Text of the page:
It was July 18, 2:00 in the afternoon. I was about to witness the Halau Na Wai Ola in concert for the first time. I learned from my reading that the group has held several sold-out concerts. Hence, looking at the volume of spectators at the Museum of Quilts and Textiles in San Jose, California, I know that I was in for one unforgettable treat. Halau Na Wai Ola or “The Living Waters” is traditional dance school that caters to Hawaiian dancing specifically. The goal of the group is to preserve Hawaii’s native dance and teach this to all those who are interested, be they young or old.
Besides the training and dance lessons they offer, they also join dance competitions and hold several dance concerts throughout the year, like the one I was about to see. So I sat relaxed on my chair for the show was about to begin. With the beat from the drummer, the dancers started gracefully dancing one of their five dances – the famous hula dance. Hula dancing is native to Hawaii and its purpose is to convey meaning through different movements. These movements are representative of the story dancers wish to relay.
Thus, each of them is very particular with every move so as to effectively communicate their story, which can be heard from the mele or song/chant that accompanies the dance. Barefoot and wearing their traditional long red skirts called Pa’u, their black collarless blouse with a floral necklace, bracelet, and headband, and huge smiles on their faces, the dancers began their famous swaying. As they moved their legs, the Pa’u moved also; as they moved their hips, the skirt moved with them as well. These only highlighted their graceful moves especially their sensual sways.
They utilized a drum for their music and with some chanting from the drummer, they danced a hula kahiko that relayed a story of their mythology. Thus, with expressive faces, they moved their feet left and right; with knees bent, they swayed their hips; and with meditative spirits, they raised their arms elegantly – the basic moves in hula. What made the concert unusual yet interesting at the same time though was that the emcee intruded in between the dancing to explain briefly each dance’s history and movement.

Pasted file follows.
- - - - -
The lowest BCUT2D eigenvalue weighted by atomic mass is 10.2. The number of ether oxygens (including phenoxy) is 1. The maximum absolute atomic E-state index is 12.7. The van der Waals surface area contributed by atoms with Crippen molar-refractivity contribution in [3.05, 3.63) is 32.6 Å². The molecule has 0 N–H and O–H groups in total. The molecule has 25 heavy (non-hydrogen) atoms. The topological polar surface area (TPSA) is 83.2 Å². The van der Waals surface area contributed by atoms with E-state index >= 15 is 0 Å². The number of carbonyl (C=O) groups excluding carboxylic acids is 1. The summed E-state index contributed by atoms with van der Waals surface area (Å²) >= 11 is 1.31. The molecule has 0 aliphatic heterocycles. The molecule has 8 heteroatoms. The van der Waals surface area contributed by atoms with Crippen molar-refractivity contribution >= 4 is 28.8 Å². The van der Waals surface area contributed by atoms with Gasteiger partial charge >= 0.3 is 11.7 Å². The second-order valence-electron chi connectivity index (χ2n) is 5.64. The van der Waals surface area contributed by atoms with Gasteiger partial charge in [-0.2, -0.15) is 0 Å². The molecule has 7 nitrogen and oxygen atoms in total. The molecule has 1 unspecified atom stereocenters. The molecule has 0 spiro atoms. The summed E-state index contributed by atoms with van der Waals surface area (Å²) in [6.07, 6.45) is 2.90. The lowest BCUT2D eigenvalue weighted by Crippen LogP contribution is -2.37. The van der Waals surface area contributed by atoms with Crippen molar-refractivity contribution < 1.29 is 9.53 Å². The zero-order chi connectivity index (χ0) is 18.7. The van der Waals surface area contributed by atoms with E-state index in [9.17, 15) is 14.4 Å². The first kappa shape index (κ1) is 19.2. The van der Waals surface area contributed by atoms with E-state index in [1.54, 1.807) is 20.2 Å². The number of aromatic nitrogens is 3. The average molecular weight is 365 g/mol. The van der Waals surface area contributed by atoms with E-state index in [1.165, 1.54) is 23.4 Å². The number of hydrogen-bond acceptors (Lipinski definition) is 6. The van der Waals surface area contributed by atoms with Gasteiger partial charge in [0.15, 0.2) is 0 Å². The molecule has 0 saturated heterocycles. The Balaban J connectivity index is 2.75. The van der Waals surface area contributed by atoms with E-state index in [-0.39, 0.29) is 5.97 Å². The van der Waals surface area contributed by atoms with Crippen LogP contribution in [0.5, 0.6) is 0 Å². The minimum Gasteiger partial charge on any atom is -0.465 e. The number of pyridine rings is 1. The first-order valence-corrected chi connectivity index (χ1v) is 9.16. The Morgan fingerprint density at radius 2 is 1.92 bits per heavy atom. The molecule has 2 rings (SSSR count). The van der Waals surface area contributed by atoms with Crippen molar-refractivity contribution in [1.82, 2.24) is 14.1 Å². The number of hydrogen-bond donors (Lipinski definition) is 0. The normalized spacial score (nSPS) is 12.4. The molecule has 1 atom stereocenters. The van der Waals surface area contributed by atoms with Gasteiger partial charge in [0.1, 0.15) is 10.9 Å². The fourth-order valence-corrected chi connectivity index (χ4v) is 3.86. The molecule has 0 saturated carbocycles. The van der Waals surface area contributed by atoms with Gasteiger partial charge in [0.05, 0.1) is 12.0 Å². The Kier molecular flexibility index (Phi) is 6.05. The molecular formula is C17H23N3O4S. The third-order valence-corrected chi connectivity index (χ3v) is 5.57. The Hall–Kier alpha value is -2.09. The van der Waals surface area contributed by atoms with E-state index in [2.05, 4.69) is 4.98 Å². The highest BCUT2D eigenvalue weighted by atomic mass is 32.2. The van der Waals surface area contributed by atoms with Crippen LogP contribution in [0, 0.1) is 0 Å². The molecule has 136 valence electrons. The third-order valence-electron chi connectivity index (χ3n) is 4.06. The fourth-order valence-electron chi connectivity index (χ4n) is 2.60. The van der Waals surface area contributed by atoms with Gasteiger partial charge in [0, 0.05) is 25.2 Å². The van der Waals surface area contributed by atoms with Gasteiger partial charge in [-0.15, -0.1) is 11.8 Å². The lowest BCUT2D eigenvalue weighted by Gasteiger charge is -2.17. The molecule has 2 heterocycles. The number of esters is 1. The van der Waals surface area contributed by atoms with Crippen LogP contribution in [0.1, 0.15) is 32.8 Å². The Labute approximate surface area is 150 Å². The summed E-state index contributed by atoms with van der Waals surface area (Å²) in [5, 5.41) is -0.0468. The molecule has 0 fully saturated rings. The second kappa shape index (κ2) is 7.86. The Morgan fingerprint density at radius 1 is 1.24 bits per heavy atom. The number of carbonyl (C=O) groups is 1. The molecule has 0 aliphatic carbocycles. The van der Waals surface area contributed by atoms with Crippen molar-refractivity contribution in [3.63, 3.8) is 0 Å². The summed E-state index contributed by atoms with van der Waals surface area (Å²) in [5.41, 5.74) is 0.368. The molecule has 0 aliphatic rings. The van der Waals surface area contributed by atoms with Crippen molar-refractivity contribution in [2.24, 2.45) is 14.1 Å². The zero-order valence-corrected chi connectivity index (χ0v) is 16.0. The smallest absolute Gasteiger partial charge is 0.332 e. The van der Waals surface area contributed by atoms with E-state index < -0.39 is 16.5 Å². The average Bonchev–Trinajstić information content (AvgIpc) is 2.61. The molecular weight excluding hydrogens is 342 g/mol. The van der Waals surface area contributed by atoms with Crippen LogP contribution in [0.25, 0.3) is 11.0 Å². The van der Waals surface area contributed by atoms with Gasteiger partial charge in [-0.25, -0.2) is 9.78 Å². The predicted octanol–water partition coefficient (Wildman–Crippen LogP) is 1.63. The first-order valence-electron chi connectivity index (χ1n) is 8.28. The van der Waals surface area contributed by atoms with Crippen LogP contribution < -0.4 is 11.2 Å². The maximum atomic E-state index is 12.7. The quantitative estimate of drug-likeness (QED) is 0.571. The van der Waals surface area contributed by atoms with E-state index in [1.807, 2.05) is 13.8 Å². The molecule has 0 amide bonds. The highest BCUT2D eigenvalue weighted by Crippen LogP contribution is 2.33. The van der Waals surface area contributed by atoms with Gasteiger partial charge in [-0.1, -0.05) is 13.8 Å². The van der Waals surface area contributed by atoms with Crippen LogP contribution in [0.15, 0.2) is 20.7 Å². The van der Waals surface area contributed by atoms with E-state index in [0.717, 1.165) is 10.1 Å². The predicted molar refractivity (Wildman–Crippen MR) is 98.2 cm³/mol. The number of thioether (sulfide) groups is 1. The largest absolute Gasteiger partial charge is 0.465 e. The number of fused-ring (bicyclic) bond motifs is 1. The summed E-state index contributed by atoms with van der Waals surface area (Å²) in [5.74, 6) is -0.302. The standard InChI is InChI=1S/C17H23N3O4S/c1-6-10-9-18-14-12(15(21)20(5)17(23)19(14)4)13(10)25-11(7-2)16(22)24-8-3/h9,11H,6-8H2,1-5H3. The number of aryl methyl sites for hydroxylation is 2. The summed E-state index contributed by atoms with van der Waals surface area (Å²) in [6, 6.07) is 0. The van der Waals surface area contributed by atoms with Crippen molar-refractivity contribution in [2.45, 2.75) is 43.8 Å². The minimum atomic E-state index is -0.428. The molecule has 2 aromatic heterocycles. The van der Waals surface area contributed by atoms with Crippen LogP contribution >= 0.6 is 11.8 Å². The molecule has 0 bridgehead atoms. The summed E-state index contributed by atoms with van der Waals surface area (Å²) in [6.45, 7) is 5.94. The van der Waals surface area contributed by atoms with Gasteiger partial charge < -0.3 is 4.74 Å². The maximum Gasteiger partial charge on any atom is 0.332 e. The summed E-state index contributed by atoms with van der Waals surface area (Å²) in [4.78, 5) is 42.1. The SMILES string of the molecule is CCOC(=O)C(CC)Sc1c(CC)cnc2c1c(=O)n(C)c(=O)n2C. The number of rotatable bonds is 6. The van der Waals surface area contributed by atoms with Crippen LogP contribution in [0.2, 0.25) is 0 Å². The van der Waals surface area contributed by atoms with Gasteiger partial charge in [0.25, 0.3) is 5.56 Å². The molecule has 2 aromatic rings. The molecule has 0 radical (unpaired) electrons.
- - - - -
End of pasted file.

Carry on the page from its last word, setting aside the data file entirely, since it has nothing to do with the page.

Though this did turn off few audience members as the dance was slightly interrupted, it still worked for me because it made me understand why the dance and dance movements were the way they were, thereby eliciting more appreciation for the concert. Moreover, the dancers seemed as if they were enjoying themselves as they always looked towards their audiences with big smiles. Hence, it was enjoyable and pleasant to watch them. I carefully observed each one as they were lighted by medium-lit spotlights. Indeed, they were skilled in their dancing craft.
They practiced pretty well as their movements were synchronized and no one committed any mistake, which were highlighted by good lighting; hence teamwork was excellent. Overall, my expectation of an unforgettable treat was fulfilled. This is because I cannot forget this hand movement called Kalima that I learned from the concert. This movement signified a particular meaning for the dancers and told something about Hawaiian history. In Hawaiian dancing, hand and hand movements are important as they express and represent a lot of things.
For instance, raising of hands from the bottom making a big circle denotes the sun, which was symbolic for Hawaiians and their history. Moreover, it was also my first time to see Hawaiian traditional musical instruments for dancing called Uli-Uli and Ipu. These are as well significant in the concert for without them, the dance might have been incomplete and boring. Nonetheless, my experience was the opposite as it was complete and interesting thanks to the combination of graceful dancing, great accompanying music, fabulous costumes, effective lighting, and skilled dancers.
Courtney from Study Moose
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